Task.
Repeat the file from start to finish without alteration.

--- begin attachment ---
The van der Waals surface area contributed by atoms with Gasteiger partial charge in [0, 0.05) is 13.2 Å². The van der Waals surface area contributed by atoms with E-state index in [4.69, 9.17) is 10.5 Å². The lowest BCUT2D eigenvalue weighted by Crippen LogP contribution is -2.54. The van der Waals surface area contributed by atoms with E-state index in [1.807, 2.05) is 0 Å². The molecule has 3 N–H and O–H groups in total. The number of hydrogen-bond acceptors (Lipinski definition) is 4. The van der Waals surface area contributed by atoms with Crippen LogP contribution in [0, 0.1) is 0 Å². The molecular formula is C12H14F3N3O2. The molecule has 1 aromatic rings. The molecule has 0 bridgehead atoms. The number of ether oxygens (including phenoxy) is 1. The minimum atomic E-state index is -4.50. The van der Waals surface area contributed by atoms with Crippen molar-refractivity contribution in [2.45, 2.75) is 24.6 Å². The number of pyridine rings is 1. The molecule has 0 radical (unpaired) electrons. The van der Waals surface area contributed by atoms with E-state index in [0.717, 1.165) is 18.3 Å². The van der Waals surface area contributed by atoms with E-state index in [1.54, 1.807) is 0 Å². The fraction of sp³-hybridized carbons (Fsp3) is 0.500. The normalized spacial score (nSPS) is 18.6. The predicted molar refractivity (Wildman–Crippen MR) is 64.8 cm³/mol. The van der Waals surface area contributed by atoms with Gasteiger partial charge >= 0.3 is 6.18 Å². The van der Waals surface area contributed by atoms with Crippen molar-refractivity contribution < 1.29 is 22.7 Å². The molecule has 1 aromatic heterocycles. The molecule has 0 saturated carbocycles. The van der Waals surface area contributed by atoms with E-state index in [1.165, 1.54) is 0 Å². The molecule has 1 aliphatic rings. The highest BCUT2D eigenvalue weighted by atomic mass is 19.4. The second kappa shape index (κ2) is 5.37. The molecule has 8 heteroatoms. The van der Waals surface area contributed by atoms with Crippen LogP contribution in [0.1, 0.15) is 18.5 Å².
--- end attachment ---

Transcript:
The van der Waals surface area contributed by atoms with Gasteiger partial charge in [0, 0.05) is 13.2 Å². The van der Waals surface area contributed by atoms with E-state index in [4.69, 9.17) is 10.5 Å². The lowest BCUT2D eigenvalue weighted by Crippen LogP contribution is -2.54. The van der Waals surface area contributed by atoms with E-state index in [1.807, 2.05) is 0 Å². The molecule has 3 N–H and O–H groups in total. The number of hydrogen-bond acceptors (Lipinski definition) is 4. The van der Waals surface area contributed by atoms with Crippen LogP contribution in [0, 0.1) is 0 Å². The molecular formula is C12H14F3N3O2. The molecule has 1 aromatic rings. The molecule has 0 bridgehead atoms. The number of ether oxygens (including phenoxy) is 1. The minimum atomic E-state index is -4.50. The van der Waals surface area contributed by atoms with Crippen molar-refractivity contribution in [2.45, 2.75) is 24.6 Å². The number of pyridine rings is 1. The molecule has 0 radical (unpaired) electrons. The van der Waals surface area contributed by atoms with E-state index in [0.717, 1.165) is 18.3 Å². The van der Waals surface area contributed by atoms with E-state index in [1.54, 1.807) is 0 Å². The fraction of sp³-hybridized carbons (Fsp3) is 0.500. The normalized spacial score (nSPS) is 18.6. The predicted molar refractivity (Wildman–Crippen MR) is 64.8 cm³/mol. The van der Waals surface area contributed by atoms with Gasteiger partial charge >= 0.3 is 6.18 Å². The van der Waals surface area contributed by atoms with Crippen molar-refractivity contribution < 1.29 is 22.7 Å². The molecule has 1 aromatic heterocycles. The molecule has 0 saturated carbocycles. The van der Waals surface area contributed by atoms with E-state index in [1.165, 1.54) is 0 Å². The molecule has 1 aliphatic rings. The highest BCUT2D eigenvalue weighted by atomic mass is 19.4. The second kappa shape index (κ2) is 5.37. The molecule has 8 heteroatoms. The van der Waals surface area contributed by atoms with Crippen LogP contribution in [0.1, 0.15) is 18.5 Å².